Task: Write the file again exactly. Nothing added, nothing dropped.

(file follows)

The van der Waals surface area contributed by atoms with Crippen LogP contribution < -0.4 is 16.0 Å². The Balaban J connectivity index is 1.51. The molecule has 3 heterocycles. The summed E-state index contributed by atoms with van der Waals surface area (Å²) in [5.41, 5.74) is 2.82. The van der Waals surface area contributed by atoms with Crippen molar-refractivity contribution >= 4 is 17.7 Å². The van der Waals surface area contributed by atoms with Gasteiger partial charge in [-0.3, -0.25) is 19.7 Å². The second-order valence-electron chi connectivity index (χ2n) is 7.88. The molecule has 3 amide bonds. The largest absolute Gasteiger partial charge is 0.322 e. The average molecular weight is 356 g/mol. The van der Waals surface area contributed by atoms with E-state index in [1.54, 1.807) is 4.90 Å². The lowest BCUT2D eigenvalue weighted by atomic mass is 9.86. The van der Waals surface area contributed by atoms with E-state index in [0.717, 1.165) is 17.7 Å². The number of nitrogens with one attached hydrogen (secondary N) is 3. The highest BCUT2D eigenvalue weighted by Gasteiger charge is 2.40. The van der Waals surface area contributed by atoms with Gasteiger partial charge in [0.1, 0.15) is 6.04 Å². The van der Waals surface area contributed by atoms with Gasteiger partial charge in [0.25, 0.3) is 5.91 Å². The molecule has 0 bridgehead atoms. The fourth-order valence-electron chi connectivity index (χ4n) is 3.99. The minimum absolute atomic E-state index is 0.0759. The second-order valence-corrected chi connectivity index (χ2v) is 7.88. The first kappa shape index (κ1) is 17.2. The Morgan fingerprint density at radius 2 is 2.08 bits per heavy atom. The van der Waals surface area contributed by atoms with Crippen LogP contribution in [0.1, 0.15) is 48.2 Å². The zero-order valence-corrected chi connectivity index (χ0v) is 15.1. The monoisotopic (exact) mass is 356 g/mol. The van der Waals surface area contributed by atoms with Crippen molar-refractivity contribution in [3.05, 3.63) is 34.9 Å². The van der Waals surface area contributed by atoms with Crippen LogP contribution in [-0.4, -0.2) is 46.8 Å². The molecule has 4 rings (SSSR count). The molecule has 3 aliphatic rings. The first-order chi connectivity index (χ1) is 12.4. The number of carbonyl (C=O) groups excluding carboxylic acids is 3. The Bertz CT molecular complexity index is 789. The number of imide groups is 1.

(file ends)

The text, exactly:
The van der Waals surface area contributed by atoms with Crippen LogP contribution < -0.4 is 16.0 Å². The Balaban J connectivity index is 1.51. The molecule has 3 heterocycles. The summed E-state index contributed by atoms with van der Waals surface area (Å²) in [5.41, 5.74) is 2.82. The van der Waals surface area contributed by atoms with Crippen molar-refractivity contribution >= 4 is 17.7 Å². The van der Waals surface area contributed by atoms with Gasteiger partial charge in [-0.3, -0.25) is 19.7 Å². The second-order valence-electron chi connectivity index (χ2n) is 7.88. The molecule has 3 amide bonds. The largest absolute Gasteiger partial charge is 0.322 e. The average molecular weight is 356 g/mol. The van der Waals surface area contributed by atoms with E-state index in [1.54, 1.807) is 4.90 Å². The lowest BCUT2D eigenvalue weighted by atomic mass is 9.86. The van der Waals surface area contributed by atoms with E-state index in [0.717, 1.165) is 17.7 Å². The number of nitrogens with one attached hydrogen (secondary N) is 3. The highest BCUT2D eigenvalue weighted by Gasteiger charge is 2.40. The van der Waals surface area contributed by atoms with Gasteiger partial charge in [0.1, 0.15) is 6.04 Å². The van der Waals surface area contributed by atoms with Gasteiger partial charge in [0.25, 0.3) is 5.91 Å². The molecule has 0 bridgehead atoms. The fourth-order valence-electron chi connectivity index (χ4n) is 3.99. The minimum absolute atomic E-state index is 0.0759. The second-order valence-corrected chi connectivity index (χ2v) is 7.88. The first kappa shape index (κ1) is 17.2. The Morgan fingerprint density at radius 2 is 2.08 bits per heavy atom. The van der Waals surface area contributed by atoms with Crippen LogP contribution in [0.1, 0.15) is 48.2 Å². The zero-order valence-corrected chi connectivity index (χ0v) is 15.1. The monoisotopic (exact) mass is 356 g/mol. The van der Waals surface area contributed by atoms with Crippen molar-refractivity contribution in [3.05, 3.63) is 34.9 Å². The van der Waals surface area contributed by atoms with Crippen LogP contribution in [-0.4, -0.2) is 46.8 Å². The molecule has 4 rings (SSSR count). The molecule has 3 aliphatic rings. The first-order chi connectivity index (χ1) is 12.4. The number of carbonyl (C=O) groups excluding carboxylic acids is 3. The Bertz CT molecular complexity index is 789. The number of imide groups is 1.